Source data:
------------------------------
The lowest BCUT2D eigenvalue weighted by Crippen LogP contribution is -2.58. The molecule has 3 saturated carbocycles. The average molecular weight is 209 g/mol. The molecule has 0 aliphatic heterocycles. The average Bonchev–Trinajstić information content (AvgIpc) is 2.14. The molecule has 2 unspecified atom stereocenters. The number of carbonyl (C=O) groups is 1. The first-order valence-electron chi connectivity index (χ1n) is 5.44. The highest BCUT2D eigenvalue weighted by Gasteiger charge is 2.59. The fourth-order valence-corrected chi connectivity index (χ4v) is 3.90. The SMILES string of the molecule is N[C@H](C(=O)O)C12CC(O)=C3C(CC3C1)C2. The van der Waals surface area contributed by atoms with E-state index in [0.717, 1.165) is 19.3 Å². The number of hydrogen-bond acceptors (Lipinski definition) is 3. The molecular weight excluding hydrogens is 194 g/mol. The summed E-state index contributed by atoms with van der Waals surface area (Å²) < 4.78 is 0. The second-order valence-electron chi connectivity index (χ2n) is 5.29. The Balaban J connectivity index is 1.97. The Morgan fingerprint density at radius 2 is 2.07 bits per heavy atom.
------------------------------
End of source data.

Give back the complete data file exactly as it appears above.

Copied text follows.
The lowest BCUT2D eigenvalue weighted by Crippen LogP contribution is -2.58. The molecule has 3 saturated carbocycles. The average molecular weight is 209 g/mol. The molecule has 0 aliphatic heterocycles. The average Bonchev–Trinajstić information content (AvgIpc) is 2.14. The molecule has 2 unspecified atom stereocenters. The number of carbonyl (C=O) groups is 1. The first-order valence-electron chi connectivity index (χ1n) is 5.44. The highest BCUT2D eigenvalue weighted by Gasteiger charge is 2.59. The fourth-order valence-corrected chi connectivity index (χ4v) is 3.90. The SMILES string of the molecule is N[C@H](C(=O)O)C12CC(O)=C3C(CC3C1)C2. The van der Waals surface area contributed by atoms with E-state index in [0.717, 1.165) is 19.3 Å². The number of hydrogen-bond acceptors (Lipinski definition) is 3. The molecular weight excluding hydrogens is 194 g/mol. The summed E-state index contributed by atoms with van der Waals surface area (Å²) < 4.78 is 0. The second-order valence-electron chi connectivity index (χ2n) is 5.29. The Balaban J connectivity index is 1.97. The Morgan fingerprint density at radius 2 is 2.07 bits per heavy atom.